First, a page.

ATLANTA, Ga. — Coming up with solutions to tackle the opioid epidemic, which plagues Kentuckians and people around the country, is no easy feat. Some of the brightest minds at the University of Kentucky shared their opioid research at the nation’s largest gathering focused on combating the crisis.
The 2022 RX and Illicit Drug Summit in Atlanta brought together physicians, researchers and policymakers focused on addressing addiction issues. That included several experts from UK who are on the front lines of the opioid and addiction crises. They shared their work in the field of opioid use disorder research, treatment and prevention.
UK faculty sharing their research as part of this year’s summit included:
Chris Delcher, Ph.D., professor in UK’s College of Pharmacy
Amanda Fallin-Bennett, Ph.D., assistant professor in UK’s College of Nursing and program director for Voices of Hope
Katherine Marks, Ph.D., assistant professor in UK’s College of Medicine’s Department of Behavioral Science
Carrie Oser, Ph.D., professor in UK’s College of Arts & Sciences’ Department of Sociology
Dana Quesinberry, J.D., D.P.H., assistant professor in UK’s College of Public Health
Sharon Walsh, Ph.D., director of UK Center on Drug and Alcohol Research
Michelle Lofwall, M.D., professor in UK’s College of Medicine
“I think that we’re making progress. I think it’s not going to be something that’s solved in a short period of time. I think the approach of really going to each community and looking at the unique situation that exists in that community is really something that’s essential,” Lofwall said.
That becomes increasingly more difficult in a world that has an evolving drug supply featuring highly potent synthetics.
“That’s something that’s a little out of our control, and something that we’re concerned about. I think we need to take it seriously as an entire country,” Lofwall said.
Lofwall was among experts presenting “Policy, Prescribing, and Clinical Practice: Lessons From Recent Evaluations in Kentucky,” which highlighted three recent UK-led studies on opioid policy prescribing and clinical practice. Lofwall shared findings from a study focused on the usefulness of criminal drug records for prescribing and dispensing decisions.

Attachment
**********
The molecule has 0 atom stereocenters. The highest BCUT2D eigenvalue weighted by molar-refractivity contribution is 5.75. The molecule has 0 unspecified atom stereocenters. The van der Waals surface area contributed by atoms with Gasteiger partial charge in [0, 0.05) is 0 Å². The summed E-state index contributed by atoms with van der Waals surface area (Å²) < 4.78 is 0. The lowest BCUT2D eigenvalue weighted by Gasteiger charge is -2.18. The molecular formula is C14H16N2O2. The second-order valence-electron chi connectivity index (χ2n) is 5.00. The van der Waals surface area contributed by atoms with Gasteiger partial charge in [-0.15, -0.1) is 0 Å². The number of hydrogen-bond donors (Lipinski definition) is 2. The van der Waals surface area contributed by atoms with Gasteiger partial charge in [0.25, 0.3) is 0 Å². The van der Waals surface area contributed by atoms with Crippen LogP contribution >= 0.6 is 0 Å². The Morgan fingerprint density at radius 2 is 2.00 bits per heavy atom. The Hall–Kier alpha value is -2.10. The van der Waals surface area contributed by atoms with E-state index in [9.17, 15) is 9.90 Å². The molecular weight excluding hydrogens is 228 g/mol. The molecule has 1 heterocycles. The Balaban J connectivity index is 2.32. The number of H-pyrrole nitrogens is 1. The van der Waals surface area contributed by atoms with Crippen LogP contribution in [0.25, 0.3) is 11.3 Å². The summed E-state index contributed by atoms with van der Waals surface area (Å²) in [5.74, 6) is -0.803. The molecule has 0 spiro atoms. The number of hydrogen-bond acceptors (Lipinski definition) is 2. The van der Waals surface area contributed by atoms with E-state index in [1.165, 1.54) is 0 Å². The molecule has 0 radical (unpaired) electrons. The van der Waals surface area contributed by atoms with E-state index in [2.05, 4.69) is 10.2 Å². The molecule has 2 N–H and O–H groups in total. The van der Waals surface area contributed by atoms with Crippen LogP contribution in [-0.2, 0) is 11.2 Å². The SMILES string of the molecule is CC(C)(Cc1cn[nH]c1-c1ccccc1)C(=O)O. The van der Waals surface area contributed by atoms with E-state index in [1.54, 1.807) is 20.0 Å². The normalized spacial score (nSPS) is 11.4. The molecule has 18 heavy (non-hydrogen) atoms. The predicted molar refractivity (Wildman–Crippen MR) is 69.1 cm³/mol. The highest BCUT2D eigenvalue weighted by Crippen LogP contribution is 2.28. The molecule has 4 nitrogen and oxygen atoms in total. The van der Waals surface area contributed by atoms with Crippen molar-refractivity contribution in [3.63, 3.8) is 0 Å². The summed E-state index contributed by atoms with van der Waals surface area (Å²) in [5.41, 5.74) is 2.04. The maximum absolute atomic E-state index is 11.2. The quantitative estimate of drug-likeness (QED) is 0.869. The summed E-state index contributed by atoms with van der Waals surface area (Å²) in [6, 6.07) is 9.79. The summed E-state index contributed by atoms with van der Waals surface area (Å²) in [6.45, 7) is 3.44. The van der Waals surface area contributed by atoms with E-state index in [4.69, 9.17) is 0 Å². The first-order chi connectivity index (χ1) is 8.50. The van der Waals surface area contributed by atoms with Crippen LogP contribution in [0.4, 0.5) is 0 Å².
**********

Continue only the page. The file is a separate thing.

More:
She explained the challenges inherent in helping patients deal with pain.
“Pain is not a diagnosis. Pain is a symptom of an underlying disease that we need to get to and treat the underlying problem. Not just mask a symptom,” she said. “No one goes into medicine wanting to do harm. It’s a really long path. It takes time to do a careful evaluation of someone. As patients become more complex and have more chronic diseases, there’s more chronic pain that we need more tools for. We need more help as well, and we need our patients also to advocate for themselves.”
Walsh, Oser and Fallin-Bennett presented: “HEALing Communities Study: Deploying Evidence-Based Practices to Reduce Opioid Overdose Deaths Through Community Engagement and Partnerships,” which highlighted the community engagement, criminal justice and peer support roles of UK’s $87 million HEALing Communities Study.
The study aims to decrease opioid overdose deaths by 48 percent across four states, employing community engaged intervention. Lofwall said there needs to be more of a focus on the whole continuum of care.
“We don’t want to just focus on helping people who already have the disease. That is definitely a focus. We want to prevent more people from getting to that point,” she said.
Delcher and Quesinberry presented “Insights From State Data Into Deaths Related to Fentanyl, Fentanyl Analogs, Psychostimulants, and Novel Psychoactive Substances.” They shared findings from Kentucky state data on overdose deaths related to fentanyl and other psychoactive substances and presented data showing shifts in the proportional impacts of these substances.
Marks presented “State Efforts to Improve the Continuum of Care for Substance and Opioid Use Disorders,” which highlighted successes and lessons learned from Kentucky’s efforts to improve substance use disorder treatment.
Another step Lofwall said communities need to take, though it may be difficult for some to accept, is to move away from promoting what can be unhealthy behaviors, given many people are genetically inclined toward addiction.
“We don’t want to promote and send messages that the way to have fun is with alcohol, nicotine, marijuana and other illicit drugs,” she said. “We need to have communities where you can have fun without that substance, and that we have cultures that promote that.”